Wednesday, September 30, 2020

LONE JACK TRAIL Is Another Excellent Thriller from Owen Laukkanen

Lone Jack Trail is the second novel from Owen Laukkanen featuring Mason Burke, Jess Winslow, and Lucy, the pit bull mix that first brought Burke and Winslow together. It follows the excellent Deception Cove, which was published in 2019, and, as good as that book was, this one is even better.

Burke is an ex-con who did fifteen years in prison as an accessory to murder. Winslow, recently widowed, is a former Marine who returned home to Deception Cove with PTSD after serving in Afghanistan. A small town in Makah County on Washington’s Olympic Peninsula, Deception Cove is on a downhill slide and most of the people who live there are barely hanging on. Some are living on the margins of the law while others have already crossed over the line in an effort to keep body and soul together.

While in prison, Burke participated in a program where convicts trained service dogs which then went to people who needed them. As part of the program, he trained Lucy who was then given to Jess Winslow as a comfort animal. Once out of prison, Burke went to Deception Cove to ensure that Lucy was being treated well. He and Winslow became involved in a mess that involved Lucy, and once those matters were resolved, Burke remained in Deception Cove, tentatively beginning a relationship with Winslow that might or might not have a future.

As this book opens, Winslow has become a Makah County deputy sheriff and Burke is living in a cheap motel, working for a contractor who is rebuilding Winslow’s house. Their relationship is progressing slowly and it’s still not clear if the two have a real future together. They do share a love for Lucy, though, and both are very protective of the dog.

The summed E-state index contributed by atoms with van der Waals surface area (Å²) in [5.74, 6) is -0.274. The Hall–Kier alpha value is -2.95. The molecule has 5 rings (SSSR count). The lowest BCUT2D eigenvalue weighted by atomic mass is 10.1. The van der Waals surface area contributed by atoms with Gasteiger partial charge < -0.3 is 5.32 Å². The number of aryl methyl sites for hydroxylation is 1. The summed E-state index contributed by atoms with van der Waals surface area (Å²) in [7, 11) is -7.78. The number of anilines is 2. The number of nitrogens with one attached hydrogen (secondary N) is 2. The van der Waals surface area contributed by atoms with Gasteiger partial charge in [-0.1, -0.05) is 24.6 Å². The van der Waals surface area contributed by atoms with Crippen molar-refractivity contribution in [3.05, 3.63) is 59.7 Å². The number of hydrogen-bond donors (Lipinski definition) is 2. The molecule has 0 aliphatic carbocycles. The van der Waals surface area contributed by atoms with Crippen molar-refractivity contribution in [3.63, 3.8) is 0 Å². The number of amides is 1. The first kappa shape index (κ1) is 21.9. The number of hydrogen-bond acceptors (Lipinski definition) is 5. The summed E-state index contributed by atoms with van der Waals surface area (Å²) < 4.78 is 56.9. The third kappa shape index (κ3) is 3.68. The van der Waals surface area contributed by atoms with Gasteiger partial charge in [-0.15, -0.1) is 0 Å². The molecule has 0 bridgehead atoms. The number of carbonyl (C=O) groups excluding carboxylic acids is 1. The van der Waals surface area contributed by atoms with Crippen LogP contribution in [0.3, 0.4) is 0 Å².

This creates a problem when a former professional hockey player named “Bad” Brock Boyd returns home after serving a prison sentence for dogfighting. Boyd is a local hero—the most famous person ever to come out of Deception Cove—and he remains very popular, his conviction notwithstanding. Given that Lucy had been rescued from a dogfighting ring before coming to Mason Burke, Burke is naturally suspicious and resentful of Boyd. The two circle each other for a couple of days and after Burke sees Boyd harassing Lucy, the two men have a huge fight.

A couple of days after that, Boyd’s body washes up on the beach with a bullet hole in his forehead. Burke, already having served time for murder and having fought with Boyd, is the natural prime suspect. He’s still an outsider in Deception Cove; many people are suspicious of him anyway, and most people have no problem assuming that he’s guilty of killing Boyd.

Even though she cares for him, even Jess Winslow can’t be totally certain that Burke is innocent, and with all of the cards seemingly stacked against him, Burke goes on the run in the hope of proving his innocence. Winslow, of course, is badly compromised, torn between her job and her affection for Burke.

As usually happens in a thriller like this, one thing leads to another and the tension and the action ramp up significantly. It’s a great plot, and as in his previous books, Laukkanen creates believable and very sympathetic characters, both human and canine. In particular, he excels at creating a great setting, and from the opening pages, Deception Cove and the surrounding county feel absolutely real.

As evidenced by my reviews of Laukkanen’s earlier books, I’ve been hugely impressed with his work from the very beginning, and Lone Jack Trail is another terrific novel that will keep readers turning the pages well into the night. I’m already looking forward to his next book.